Unpacking SA’s gloomy retirement reality (and the nation’s rather sunny expectations)
Tobie van Heerden, Chief Executive Officer of 10X Investments
10X Investments releases the South African Retirement Reality Report 2022 (RRR22), the fifth annual report tracking SA’s retirement savings crisis, today (September 30).
68% of people have no retirement savings plan at all, or just a vague idea of one
Just 8% are executing a properly thought-through retirement plan
The RRR22 is based on the Brand Atlas survey which tracks the lifestyles of the 15,4 million economically active South Africans (16 years or older, living in households with a monthly income of more than R6,000 pm, with access to the internet).
70% of people who are not saving say that is because there simply is nothing left at the end of the month.
With SA’s high unemployment (33,9% in Q2 2022, according to Stats SA) it is surely all the more important for people to get the most value from their savings and investments.
Tobie van Heerden, Chief Executive Officer of 10X Investments, says: “Even for those who do have some sort of a retirement plan, focusing on near-term circumstances that are largely beyond their control likely condemns them to living in perpetual financial crisis.”
As well as confirming the dire state of retirement readiness in South Africa across all ages and income groups, RRR22 focuses the lens on a number of small changes individuals could make to significantly improve their retirement outcome.
Van Heerden adds that many people are ignoring their long-term needs “very possibly not knowing that there are a few rather painless modifications that can deliver huge returns down the line”.
According to Anton Eser, 10X’s Chief Investment Officer, the most obvious tweak is to save more, even just a little bit.
“That is not to be glib about the financial pressures that most South Africans are experiencing, but saving 12% of income versus, say, 10%, would make a significant difference … it means saving 20% more, and hence 20% more income in retirement, with a loss in take-home pay of just 2%,” says Eser.
Another key factor is fees, yet more than 50% of respondents saving towards retirement don’t know what fee they are paying, or believe there is no fee. Another 30% are paying more than 2% pa.
“Paying 1% pa less in fees also stands to build a 25% bigger nest egg,” adds Eser.
Of those who say they do have a savings plan:
Nearly three-quarters (74%) worry about whether they will have enough money to live on in retirement, and another 17% are on the fence
Just 7% are confident that they are on course for that seemingly old-fashioned notion of retirement: living off accumulated savings.
People are not joining the dots
10X’s Head of Investments Chris Eddy points to what he calls cognitive dissonance in the findings.
“People just don’t seem to appreciate that not having enough money in retirement will impact the lifestyle they will be able to afford.” He explains: “92% of those respondents who are saving for retirement don’t feel confident they will have enough money to live on, yet 60% of them believe they will be able to maintain their standard of living in retirement.”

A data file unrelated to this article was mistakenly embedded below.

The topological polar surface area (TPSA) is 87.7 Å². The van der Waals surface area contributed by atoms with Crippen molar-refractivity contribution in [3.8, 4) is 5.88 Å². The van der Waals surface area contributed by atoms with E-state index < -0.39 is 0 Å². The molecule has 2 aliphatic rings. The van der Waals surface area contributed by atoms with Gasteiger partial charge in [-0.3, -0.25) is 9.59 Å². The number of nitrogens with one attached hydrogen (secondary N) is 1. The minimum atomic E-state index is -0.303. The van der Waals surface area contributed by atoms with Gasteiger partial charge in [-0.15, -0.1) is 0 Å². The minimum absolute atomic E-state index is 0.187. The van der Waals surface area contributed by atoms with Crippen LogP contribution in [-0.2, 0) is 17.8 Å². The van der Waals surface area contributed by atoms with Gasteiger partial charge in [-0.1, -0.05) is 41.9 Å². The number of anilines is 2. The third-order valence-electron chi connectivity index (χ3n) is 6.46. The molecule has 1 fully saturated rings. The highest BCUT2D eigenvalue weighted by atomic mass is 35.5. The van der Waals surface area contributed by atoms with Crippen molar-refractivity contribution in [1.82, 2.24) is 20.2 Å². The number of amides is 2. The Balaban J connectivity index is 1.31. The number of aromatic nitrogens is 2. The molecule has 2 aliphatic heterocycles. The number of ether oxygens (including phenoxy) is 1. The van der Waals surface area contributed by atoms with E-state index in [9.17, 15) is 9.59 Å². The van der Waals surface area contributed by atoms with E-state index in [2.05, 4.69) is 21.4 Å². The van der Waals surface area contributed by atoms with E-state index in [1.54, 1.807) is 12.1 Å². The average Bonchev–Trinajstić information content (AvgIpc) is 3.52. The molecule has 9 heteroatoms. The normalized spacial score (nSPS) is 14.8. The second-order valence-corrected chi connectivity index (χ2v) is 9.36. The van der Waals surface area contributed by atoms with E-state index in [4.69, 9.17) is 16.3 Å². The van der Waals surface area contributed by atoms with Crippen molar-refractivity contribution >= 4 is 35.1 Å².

Women worse off and reject the best chance they have of closing the gap on men
Women are worse off than men, according to almost all measures, and 74% of female respondents indicated that they don’t save, or, if they do, don’t invest their savings for growth.
Less likely to plan for retirement than men (44% v 49%)
Less likely to have a good understanding of their corporate retirement savings scheme (30% v 41%)
Twice as likely to have no idea what is going on (19% v 9%).
50% more likely to cash in their retirement savings when leaving their employer
Ishani Khoosal-Kala Head of Employee Benefits Corporate Distribution 10X Investments, said: “None of this is to make light of the very real struggles many people in South Africa, and women in particular, face to survive, never mind save money for another time. It is just a terrible pity because there are situations where women would make a different choice if they just knew what the outcomes would be.”
The role of employers
The report shows that employers could be playing a big role too. More than half of all of those who are saving have belonged to a corporate fund at some time. Just over a third said they had ‘a good understanding’ of their fund, a quarter have no idea aren’t really interested and 39% say they know little but wish they knew more, that is surely a captive and keen audience.
Yet 60% of corporate members cash out their saving when they leave a job, thereby resetting their savings to zero and severely damaging their chance of retiring with dignity.
Khwezi Jackson, Employee Benefits Consultant at 10X Investments, said: “It seems that employee benefits teams at corporate funds and HR departments are missing a trick by not educating members to maximise on the benefits offered by fund membership.”
Download the full report – click below…
The content herein is provided as general information. It is not intended as nor does it constitute financial, tax, legal, investment, or other advice. 10X Investments is an authorised FSP (number 28250)